First, we need to understand the common traps line managers fall into. These are usually in the broad areas of avoidance and not wanting to be the bad guy. Failure to speak up when the issue is current usually means we are trying to either buy time or hope the problem will take care of itself. We also don’t want to be the bearers of bad news and try to couch our feedback with vague language or ascribe negative observations to others.
There was a time when ‘sandwich’ feedback – i.e. say something positive, then give the negative message and close with something positive again – was frowned upon. It was believed that this approach was confusing. Now, however, the sandwich approach is recommended to maintain the self-esteem of the receiver.
Here are three common mistakes to avoid:
1. We fall into ‘combat mentality’ by personalising the conversation. Avoid the use of ‘you’ and ‘I’ and stick to the facts and issues. Try and keep your ego out of it (easier said than done).
2. We don’t bring enough respect to the conversation. As the person giving the feedback, we must be mindful to avoid being nasty. As the recipient, we must assume ‘best intentions’ from the person providing the feedback. Trying to second guess any underlying motives will only add mistrust to the conversation.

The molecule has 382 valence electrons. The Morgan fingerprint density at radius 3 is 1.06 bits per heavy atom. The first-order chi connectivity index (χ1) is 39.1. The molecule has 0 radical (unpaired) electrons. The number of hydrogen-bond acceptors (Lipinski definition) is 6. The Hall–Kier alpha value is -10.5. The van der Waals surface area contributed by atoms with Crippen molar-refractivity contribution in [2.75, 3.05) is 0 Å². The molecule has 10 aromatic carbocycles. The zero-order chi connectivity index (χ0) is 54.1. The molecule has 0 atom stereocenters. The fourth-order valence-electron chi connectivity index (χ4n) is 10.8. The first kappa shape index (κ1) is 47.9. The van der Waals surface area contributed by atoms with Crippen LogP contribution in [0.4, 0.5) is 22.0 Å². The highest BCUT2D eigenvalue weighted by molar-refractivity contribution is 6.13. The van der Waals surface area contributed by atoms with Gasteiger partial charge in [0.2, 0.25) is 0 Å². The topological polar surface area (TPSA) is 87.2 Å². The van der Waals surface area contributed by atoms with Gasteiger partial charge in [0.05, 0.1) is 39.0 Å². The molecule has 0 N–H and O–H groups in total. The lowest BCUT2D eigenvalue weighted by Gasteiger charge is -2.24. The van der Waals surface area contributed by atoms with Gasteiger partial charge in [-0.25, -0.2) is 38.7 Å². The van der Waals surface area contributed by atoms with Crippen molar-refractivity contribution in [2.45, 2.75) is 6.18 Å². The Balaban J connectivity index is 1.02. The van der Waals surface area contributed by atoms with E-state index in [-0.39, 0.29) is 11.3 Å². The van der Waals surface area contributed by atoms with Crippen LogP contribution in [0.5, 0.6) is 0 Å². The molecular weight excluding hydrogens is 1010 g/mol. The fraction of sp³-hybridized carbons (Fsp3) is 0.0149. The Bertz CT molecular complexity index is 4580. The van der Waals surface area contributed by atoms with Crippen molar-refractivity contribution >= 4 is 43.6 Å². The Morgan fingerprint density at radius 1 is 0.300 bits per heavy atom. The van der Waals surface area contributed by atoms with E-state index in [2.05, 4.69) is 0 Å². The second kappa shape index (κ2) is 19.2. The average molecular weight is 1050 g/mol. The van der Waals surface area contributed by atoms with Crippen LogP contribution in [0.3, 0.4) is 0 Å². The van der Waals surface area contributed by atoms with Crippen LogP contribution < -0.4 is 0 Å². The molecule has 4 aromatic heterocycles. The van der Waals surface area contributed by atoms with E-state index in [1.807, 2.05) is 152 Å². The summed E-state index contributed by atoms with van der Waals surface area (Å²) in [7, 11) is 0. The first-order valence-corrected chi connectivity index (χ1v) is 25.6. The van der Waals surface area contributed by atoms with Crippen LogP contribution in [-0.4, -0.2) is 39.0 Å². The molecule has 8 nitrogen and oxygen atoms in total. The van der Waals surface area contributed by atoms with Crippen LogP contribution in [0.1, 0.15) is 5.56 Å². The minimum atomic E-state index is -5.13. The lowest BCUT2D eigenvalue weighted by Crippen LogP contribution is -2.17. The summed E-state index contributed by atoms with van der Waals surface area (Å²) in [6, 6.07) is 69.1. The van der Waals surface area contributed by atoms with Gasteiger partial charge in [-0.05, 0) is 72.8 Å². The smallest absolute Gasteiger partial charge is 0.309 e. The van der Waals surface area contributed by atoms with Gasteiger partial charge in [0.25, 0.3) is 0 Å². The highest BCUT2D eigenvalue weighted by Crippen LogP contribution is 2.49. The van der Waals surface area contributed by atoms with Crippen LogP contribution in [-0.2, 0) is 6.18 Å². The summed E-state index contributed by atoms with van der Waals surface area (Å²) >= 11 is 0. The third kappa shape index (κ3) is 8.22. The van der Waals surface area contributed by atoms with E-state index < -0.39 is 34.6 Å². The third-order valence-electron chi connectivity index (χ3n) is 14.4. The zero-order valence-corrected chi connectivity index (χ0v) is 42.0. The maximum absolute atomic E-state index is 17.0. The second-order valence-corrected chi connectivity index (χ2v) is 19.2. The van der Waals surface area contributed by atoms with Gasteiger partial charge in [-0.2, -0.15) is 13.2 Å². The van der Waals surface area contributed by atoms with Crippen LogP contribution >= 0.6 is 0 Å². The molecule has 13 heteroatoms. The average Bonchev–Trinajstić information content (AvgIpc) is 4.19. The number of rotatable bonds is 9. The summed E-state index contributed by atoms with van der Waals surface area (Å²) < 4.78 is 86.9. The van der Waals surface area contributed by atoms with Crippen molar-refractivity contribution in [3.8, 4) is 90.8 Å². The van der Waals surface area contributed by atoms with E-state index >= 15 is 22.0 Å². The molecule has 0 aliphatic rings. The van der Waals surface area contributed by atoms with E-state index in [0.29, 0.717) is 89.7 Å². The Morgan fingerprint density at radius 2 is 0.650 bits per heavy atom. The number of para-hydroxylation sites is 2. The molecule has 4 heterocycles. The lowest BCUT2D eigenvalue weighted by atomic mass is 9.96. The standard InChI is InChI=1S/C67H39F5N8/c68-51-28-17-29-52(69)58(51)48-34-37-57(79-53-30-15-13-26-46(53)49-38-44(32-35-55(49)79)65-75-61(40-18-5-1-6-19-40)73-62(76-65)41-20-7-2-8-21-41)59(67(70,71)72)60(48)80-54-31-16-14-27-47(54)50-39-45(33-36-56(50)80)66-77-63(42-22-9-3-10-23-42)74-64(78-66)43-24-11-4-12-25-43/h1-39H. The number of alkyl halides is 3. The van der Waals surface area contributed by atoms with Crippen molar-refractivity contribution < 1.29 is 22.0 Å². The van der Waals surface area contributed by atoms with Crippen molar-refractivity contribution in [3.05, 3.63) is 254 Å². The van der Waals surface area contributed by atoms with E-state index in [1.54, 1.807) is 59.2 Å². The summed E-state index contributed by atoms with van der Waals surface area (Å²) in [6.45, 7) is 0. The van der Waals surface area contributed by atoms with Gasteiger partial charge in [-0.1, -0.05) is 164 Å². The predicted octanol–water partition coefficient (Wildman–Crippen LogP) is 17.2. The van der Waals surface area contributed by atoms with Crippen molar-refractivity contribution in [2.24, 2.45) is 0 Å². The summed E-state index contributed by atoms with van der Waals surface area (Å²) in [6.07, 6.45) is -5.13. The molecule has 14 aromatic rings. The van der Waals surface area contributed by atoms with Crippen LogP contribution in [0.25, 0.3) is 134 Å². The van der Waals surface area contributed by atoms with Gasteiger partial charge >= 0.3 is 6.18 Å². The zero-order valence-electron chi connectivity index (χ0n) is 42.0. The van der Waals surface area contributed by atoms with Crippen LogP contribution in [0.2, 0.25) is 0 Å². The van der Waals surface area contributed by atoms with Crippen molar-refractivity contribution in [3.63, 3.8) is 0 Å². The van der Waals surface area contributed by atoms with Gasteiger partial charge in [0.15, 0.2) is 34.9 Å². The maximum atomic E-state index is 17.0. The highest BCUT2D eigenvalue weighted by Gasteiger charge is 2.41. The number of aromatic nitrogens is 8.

3. Respond to the issues on the table and avoid bringing up extraneous events and conjecture. As the recipient, never ever point out what others are doing in circumstances similar to yours. Instead, ask how the line manager would handle the situation himself.
At the end of the conversation, be polite, sincere and agree on follow-up actions. Needless to say, respect and maturity is required on both sides as is the need to keep focused on the goal.
– Leon Menezes
The writer is a senior HR practitioner, professor-of-practice and an executive coach.
First published in the Careers Section of The DAWN National Weekend Advertiser on March 29, 2015.